Ellen Cole

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Service charges and commercial property: best practice for new leases

Property / 29 November 2018

On 17 September 2018 RICS published the much-anticipated professional statement, Service charges in commercial property (1st edition) commonly known as the Service Charge Code. The professional statement means changes need to be on agendas before the effective date of 1 April 2019.

With the recent flurry of legislative changes including GDPR and EPC Regulations, landlords and tenants are no strangers to updating clauses to modern standards and the professional statement will be no different.

The Service Charge Code has been introduced to address the market shift for greater transparency and efficiency and is much like already-established residential guidelines. The statement sets out best practice and minimum standards and provides nine mandatory obligations (see below) for RICS members and RICS-regulated firms.

The aims of the Service Charge Code are pretty straightforward – potential or future changes to service charge costs should be made clear and obvious to tenants at the outset so that any costs not specifically mentioned in a lease are not recoverable from tenants.  Although the code is addressed to surveyors, it won’t fail to influence the wider commercial property audience and impact on the wording of service charge clauses to meet what is considered best practice within the industry. As a result, we don’t see this requirement shortening service charge clauses any time soon!

One stand-out requirement to show best practice is for a service charge apportionment matrix to be provided annually to all tenants. The matrix should be flexible to incorporate fluctuations in service costs to ensure the owners recover no more than 100% of the proper and actual costs.  While it may be tempting to most to continue with the tried-and-tested fair proportion or fixed amount regime, it does create a risk of less than 100% recovery to the landlord. Will producing a matrix solve this problem though?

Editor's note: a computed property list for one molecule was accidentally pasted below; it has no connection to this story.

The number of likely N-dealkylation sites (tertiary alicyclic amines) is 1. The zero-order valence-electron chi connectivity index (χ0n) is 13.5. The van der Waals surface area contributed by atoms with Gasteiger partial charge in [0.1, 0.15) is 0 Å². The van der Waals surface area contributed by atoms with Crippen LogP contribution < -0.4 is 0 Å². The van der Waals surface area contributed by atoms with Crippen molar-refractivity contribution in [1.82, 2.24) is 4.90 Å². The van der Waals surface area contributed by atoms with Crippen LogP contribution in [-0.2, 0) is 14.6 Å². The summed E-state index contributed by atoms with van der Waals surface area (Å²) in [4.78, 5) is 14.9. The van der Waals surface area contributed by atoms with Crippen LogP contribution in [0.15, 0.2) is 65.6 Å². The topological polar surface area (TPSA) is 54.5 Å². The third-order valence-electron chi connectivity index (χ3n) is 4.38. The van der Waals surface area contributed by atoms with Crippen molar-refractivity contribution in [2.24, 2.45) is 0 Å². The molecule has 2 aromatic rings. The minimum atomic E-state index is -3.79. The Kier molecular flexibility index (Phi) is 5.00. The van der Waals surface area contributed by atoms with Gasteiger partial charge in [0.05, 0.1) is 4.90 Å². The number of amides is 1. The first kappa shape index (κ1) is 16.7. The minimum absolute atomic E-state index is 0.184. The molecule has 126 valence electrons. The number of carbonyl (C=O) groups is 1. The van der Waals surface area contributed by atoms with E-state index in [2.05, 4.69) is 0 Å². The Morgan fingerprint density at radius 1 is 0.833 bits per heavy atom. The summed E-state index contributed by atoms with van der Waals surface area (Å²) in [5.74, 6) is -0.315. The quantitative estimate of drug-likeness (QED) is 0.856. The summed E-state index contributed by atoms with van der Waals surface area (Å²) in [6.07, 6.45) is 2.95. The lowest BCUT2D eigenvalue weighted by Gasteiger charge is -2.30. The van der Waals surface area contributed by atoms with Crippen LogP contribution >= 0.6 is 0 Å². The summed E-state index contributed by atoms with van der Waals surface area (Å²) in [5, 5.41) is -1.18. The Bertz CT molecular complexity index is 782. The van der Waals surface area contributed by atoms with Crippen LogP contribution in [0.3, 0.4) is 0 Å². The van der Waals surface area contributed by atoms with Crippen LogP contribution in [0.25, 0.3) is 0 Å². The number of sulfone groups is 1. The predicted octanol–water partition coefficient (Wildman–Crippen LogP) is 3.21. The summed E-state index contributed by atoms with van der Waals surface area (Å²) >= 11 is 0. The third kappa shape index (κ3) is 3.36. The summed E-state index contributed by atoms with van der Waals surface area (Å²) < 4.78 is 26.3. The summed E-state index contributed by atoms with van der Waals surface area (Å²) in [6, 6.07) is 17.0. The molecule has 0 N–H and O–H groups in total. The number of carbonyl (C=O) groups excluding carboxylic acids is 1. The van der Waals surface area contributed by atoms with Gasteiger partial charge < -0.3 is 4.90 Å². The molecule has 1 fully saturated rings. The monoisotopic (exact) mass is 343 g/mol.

Planning for large future expenses

A key consideration for landlords and managers will be the reintroduction of sinking or reserve funds. These forward-planning measures fell out of favour due to tax planning complications but are tipped to resurge following the professional statement.

The message is to be explicit.  Where the lease is silent, a sinking or reserve fund cannot be insisted upon.

All payments made from such funds should be clearly communicated to occupiers and included as part of the annual reconciliation of the service charge. RICS has released guidance on what should be considered best practice as part of the professional statement, including advice on creating a clear policy as to the reason for the fund.

Current leases

Existing leases may contain service charge provisions that differ from what is required by the code. RICS advises that the code cannot override the lease, but existing service charge clauses should be interpreted in line with the principles and practices if possible.

The nine mandatory requirements

Professionals involved in the management of service charge accounts must act in accordance with the following principles:

  1. All expenditure that the owner and manager seek to recover must be in accordance with the terms of the lease.
  2. Subject to section 4.2.7, owners and managers must seek to recover no more than 100% of the proper and actual costs of the provision or supply of the services.
  3. Owners and managers must ensure that service charge budgets, including appropriate explanatory commentary, are issued annually to all tenants.
  4. Owners and managers must ensure that an approved set of service charge accounts showing a true and accurate record of the actual expenditure constituting the service charge are provided annually to all tenants.
  5. Owners and managers must ensure that a service charge apportionment matrix for their property is provided annually to all tenants.
  6. Service charge monies (including reserve and sinking funds) must be held in one or more discrete (or virtual) bank accounts.
  7. Interest earned on service charge accounts must be credited to the service charge account after appropriate deductions have been made.
  8. Where acting on behalf of a tenant, practitioners must advise their clients that if a dispute exists any service charge payment withheld by the tenant should reflect only the actual sums in dispute.
  9. When acting on behalf of a landlord, practitioners must advise their clients that following resolution of a dispute, any service charge that has been raised incorrectly should be adjusted to reflect the error without undue delay.

You can access the full Professional Statement here.

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